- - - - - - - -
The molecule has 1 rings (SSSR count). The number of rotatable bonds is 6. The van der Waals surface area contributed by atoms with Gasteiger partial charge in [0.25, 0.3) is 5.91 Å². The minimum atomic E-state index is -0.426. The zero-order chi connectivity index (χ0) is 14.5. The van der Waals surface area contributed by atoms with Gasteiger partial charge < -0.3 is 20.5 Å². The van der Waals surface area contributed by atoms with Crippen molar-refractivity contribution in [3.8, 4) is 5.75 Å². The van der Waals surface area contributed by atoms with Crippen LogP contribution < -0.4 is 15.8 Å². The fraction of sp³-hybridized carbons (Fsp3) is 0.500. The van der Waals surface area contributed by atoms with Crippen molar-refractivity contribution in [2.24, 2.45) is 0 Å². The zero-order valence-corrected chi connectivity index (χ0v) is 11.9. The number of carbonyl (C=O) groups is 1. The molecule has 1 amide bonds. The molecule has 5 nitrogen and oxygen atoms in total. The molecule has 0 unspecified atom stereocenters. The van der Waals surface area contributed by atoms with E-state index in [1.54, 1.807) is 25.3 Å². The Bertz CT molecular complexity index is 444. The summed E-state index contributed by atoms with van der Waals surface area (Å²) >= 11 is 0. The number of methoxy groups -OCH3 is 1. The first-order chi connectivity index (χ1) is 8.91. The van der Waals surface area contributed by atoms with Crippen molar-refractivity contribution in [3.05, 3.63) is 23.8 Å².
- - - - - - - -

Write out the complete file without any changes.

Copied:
The molecule has 1 rings (SSSR count). The number of rotatable bonds is 6. The van der Waals surface area contributed by atoms with Gasteiger partial charge in [0.25, 0.3) is 5.91 Å². The minimum atomic E-state index is -0.426. The zero-order chi connectivity index (χ0) is 14.5. The van der Waals surface area contributed by atoms with Gasteiger partial charge < -0.3 is 20.5 Å². The van der Waals surface area contributed by atoms with Crippen molar-refractivity contribution in [3.8, 4) is 5.75 Å². The van der Waals surface area contributed by atoms with Crippen LogP contribution < -0.4 is 15.8 Å². The fraction of sp³-hybridized carbons (Fsp3) is 0.500. The van der Waals surface area contributed by atoms with Crippen molar-refractivity contribution in [2.24, 2.45) is 0 Å². The zero-order valence-corrected chi connectivity index (χ0v) is 11.9. The number of carbonyl (C=O) groups is 1. The molecule has 1 amide bonds. The molecule has 5 nitrogen and oxygen atoms in total. The molecule has 0 unspecified atom stereocenters. The van der Waals surface area contributed by atoms with E-state index in [1.54, 1.807) is 25.3 Å². The Bertz CT molecular complexity index is 444. The summed E-state index contributed by atoms with van der Waals surface area (Å²) >= 11 is 0. The number of methoxy groups -OCH3 is 1. The first-order chi connectivity index (χ1) is 8.91. The van der Waals surface area contributed by atoms with Crippen molar-refractivity contribution in [3.05, 3.63) is 23.8 Å².